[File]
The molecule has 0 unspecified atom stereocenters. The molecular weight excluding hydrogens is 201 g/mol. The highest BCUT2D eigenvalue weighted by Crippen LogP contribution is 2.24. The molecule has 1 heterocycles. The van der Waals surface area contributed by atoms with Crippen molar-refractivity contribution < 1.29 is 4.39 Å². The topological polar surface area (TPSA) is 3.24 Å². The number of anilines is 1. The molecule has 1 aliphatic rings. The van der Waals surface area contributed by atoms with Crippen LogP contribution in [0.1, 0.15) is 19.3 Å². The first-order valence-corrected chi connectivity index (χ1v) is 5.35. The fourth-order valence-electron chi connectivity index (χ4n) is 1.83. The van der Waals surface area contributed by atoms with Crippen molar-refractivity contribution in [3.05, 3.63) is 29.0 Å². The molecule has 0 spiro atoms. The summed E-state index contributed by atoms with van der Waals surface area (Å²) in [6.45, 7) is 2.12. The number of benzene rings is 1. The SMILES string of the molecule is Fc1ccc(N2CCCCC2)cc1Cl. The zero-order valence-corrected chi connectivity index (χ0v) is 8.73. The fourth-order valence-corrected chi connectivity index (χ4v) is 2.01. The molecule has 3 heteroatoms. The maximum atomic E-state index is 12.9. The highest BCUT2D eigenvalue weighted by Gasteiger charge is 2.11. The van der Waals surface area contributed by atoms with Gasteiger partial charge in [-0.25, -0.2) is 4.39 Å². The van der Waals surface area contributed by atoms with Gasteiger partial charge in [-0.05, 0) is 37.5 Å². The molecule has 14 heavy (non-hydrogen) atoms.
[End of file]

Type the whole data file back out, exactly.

The molecule has 0 unspecified atom stereocenters. The molecular weight excluding hydrogens is 201 g/mol. The highest BCUT2D eigenvalue weighted by Crippen LogP contribution is 2.24. The molecule has 1 heterocycles. The van der Waals surface area contributed by atoms with Crippen molar-refractivity contribution < 1.29 is 4.39 Å². The topological polar surface area (TPSA) is 3.24 Å². The number of anilines is 1. The molecule has 1 aliphatic rings. The van der Waals surface area contributed by atoms with Crippen LogP contribution in [0.1, 0.15) is 19.3 Å². The first-order valence-corrected chi connectivity index (χ1v) is 5.35. The fourth-order valence-electron chi connectivity index (χ4n) is 1.83. The van der Waals surface area contributed by atoms with Crippen molar-refractivity contribution in [3.05, 3.63) is 29.0 Å². The molecule has 0 spiro atoms. The summed E-state index contributed by atoms with van der Waals surface area (Å²) in [6.45, 7) is 2.12. The number of benzene rings is 1. The SMILES string of the molecule is Fc1ccc(N2CCCCC2)cc1Cl. The zero-order valence-corrected chi connectivity index (χ0v) is 8.73. The fourth-order valence-corrected chi connectivity index (χ4v) is 2.01. The molecule has 3 heteroatoms. The maximum atomic E-state index is 12.9. The highest BCUT2D eigenvalue weighted by Gasteiger charge is 2.11. The van der Waals surface area contributed by atoms with Gasteiger partial charge in [-0.25, -0.2) is 4.39 Å². The van der Waals surface area contributed by atoms with Gasteiger partial charge in [-0.05, 0) is 37.5 Å². The molecule has 14 heavy (non-hydrogen) atoms.